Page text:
At a Glance
- UVA has adopted procedures to improve response to five of the most acute cardiovascular and cerebrovascular emergencies
- UVA accepts all emergent stroke, STEMI and aortic emergencies 24/7 and is never on divert for true emergencies
- Technology closes the gap between first responders and ER physicians
- The primary goals are to bring the decision point to the patient and reduce the time to treatment
As David Burt, MD, sees it, it is not just the experience and expertise of an emergency room staff that saves lives. It is also the systems they put in place to maximize the potential of that expertise.
“In some cases, you don’t have a second chance to get it right,” says Burt, an emergency medicine physician and director of UVA Chest Pain Center. “That’s why we have established a series of detailed, well-thought-out procedures for five of the most acute cardiovascular and cerebrovascular emergencies.” They are stroke, ST-elevation myocardial infarction (STEMI), sudden cardiac arrest, aortic dissection and aneurysm, and pulmonary embolism.
“We can provide more effective care for patients because we’ve created systems based on the best available data,” Burt says. “Equally important, when the process of delivering care is second nature, you can give your full attention to the patient.”
Bring the Decision Point to the Patient
The systems Burt and his colleagues have established for each of these low-incidence, high-impact events share a number of characteristics. The first, in Burt’s words, is that they bring the “decision point to the patient.”
This is a relatively straightforward task when a person walks into the UVA emergency room. It gets measurably more complicated when a person has been transferred from another hospital or when a rescue squad responds to a 911 call. In these instances, technology closes the gap by linking physicians at other locations and EMTs to a 24/7 emergency response officer at UVA.
For example, if emergency room physicians at another hospital suspect a patient of having a stroke, they can contact UVA’s Stroke Team Leader, a neurologist on call 24/7 who they can consult by phone or through the Virginia Acute Stroke Telemedicine network. Together, they can determine the kind of stroke the patient is having and whether physicians should administer the clot-busting drug tPA.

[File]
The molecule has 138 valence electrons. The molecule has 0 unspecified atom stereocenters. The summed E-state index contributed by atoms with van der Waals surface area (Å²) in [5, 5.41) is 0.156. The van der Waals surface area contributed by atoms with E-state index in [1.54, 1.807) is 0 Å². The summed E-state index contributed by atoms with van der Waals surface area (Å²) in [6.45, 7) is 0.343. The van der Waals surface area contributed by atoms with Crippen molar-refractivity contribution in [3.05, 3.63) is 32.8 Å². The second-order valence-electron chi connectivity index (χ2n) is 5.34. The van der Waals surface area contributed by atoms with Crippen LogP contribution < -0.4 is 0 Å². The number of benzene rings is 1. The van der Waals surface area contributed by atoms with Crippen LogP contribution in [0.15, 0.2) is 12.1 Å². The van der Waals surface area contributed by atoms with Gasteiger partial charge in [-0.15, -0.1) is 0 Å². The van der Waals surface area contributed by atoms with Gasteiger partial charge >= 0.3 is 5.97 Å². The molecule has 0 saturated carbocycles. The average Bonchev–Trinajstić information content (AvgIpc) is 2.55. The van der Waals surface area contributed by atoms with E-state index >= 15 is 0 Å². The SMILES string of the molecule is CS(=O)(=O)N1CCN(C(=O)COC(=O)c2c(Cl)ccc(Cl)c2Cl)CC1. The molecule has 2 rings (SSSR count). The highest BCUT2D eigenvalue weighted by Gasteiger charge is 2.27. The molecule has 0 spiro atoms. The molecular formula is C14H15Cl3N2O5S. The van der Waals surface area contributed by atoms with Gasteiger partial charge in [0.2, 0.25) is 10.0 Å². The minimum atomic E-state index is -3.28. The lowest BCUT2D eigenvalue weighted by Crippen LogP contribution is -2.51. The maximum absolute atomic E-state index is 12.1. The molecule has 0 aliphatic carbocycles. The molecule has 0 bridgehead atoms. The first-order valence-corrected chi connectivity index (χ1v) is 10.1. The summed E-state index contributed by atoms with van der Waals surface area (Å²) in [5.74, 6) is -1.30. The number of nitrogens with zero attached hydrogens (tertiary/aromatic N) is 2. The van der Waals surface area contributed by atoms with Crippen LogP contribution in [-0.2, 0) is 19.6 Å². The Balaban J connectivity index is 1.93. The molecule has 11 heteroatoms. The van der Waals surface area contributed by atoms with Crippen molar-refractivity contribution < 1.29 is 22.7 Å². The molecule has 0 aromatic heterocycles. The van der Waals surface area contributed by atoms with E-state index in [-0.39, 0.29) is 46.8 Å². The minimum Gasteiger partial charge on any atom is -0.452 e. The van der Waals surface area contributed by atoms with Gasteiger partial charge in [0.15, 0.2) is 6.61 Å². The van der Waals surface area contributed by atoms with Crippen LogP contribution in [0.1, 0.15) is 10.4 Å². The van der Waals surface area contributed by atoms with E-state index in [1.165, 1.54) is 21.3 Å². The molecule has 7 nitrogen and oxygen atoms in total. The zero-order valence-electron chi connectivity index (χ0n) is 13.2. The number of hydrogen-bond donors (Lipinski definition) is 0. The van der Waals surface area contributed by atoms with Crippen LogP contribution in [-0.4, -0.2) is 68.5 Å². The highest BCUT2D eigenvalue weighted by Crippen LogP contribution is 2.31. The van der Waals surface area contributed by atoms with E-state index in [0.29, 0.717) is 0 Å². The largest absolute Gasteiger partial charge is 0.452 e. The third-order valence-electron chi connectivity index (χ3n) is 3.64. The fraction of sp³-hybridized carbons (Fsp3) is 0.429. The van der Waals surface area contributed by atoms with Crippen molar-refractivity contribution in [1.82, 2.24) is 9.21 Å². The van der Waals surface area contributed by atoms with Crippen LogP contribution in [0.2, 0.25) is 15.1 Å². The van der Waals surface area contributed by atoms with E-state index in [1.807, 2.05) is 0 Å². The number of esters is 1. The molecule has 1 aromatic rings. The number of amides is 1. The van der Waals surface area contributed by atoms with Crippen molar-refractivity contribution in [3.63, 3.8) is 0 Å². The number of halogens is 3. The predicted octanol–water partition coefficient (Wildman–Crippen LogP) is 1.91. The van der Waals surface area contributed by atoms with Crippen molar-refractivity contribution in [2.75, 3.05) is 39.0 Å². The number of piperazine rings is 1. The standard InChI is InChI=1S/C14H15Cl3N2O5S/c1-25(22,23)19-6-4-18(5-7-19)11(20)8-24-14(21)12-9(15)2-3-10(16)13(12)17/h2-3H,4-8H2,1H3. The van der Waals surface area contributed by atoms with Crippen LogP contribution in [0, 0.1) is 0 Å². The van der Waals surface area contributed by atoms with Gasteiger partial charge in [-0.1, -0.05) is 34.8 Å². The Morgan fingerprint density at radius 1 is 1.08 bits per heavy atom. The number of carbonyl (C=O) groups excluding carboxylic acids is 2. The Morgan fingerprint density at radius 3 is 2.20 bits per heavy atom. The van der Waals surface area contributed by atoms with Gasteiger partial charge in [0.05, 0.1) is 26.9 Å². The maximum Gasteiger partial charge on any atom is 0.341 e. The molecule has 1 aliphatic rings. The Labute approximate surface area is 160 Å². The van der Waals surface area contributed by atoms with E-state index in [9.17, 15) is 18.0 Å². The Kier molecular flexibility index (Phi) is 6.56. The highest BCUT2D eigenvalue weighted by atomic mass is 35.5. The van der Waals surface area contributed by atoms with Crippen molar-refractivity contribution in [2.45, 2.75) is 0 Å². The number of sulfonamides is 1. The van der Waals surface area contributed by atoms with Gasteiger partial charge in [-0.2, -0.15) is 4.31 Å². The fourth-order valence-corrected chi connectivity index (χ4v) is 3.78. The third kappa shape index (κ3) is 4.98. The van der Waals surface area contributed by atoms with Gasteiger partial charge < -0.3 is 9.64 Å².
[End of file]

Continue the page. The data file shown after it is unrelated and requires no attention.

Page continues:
Similarly, if EMTs arrive at the home of a patient whose symptoms could indicate a STEMI, the procedure is for them to do an EKG within 10 minutes, transmit it to UVA’s 24/7 STEMI Alert Fellow or, if that is not possible, phone or radio in the results. UVA also has a Triage Officer Team for aortic emergencies and is instituting a Pulmonary Embolism Officer position.
“For each diagnosis, we have an experienced ‘triage office on call’ to help outside physicians give the best care,” says Burt. “The outside physician merely calls the UVA Transfer Center to get connected for a consult.”
Reduce the Time to Treatment
Once a diagnosis is made, the second stage in UVA’s systems for these cardiovascular emergencies kicks in: get the patient treatment as quickly as possible. In the case of a heart attack, the Triage Officer initiates a cascade of events, including mobilizing the on-call STEMI team. Within 30 minutes, they will have assembled in the Cardiac Catheterization Lab, reviewing images and other patient data while waiting for the ambulance to arrive. In the case of aortic aneurysm, the corresponding response is to have a vascular or thoracic surgeon team waiting in an operating room. “We practice what has been called checklist medicine,” Burt says. “Rather than diminish our autonomy as professionals, it sets the stage for us to be better physicians and provide better outcomes for our patients.”
Technology and Relationships
Continuous improvement is at the heart of the UVA approach. Once you have a system in place, Burt points out: “You have something to work with. You can look for ways to refine it to make it more efficient.” For instance, UVA is constantly exploring ways to utilize technology to accelerate the time to diagnosis and treatment. Earlier this year, UVA physicians conducted a trial evaluating a low-cost, tablet-based videoconferencing system that could be used to enable neurologists to assess probable stroke patients while they are in transit.
At the same time, Burt emphasizes that the emergency room team is always looking for ways to strengthen relationships — with physicians at other emergency departments, with local EMTs and with specialists across UVA. “Relationships are as important to the system as checklists,” Burt says. “When people know each other, the system is apt to work that much more smoothly, and people tend to be more open to assessing and fine-tuning their performance.”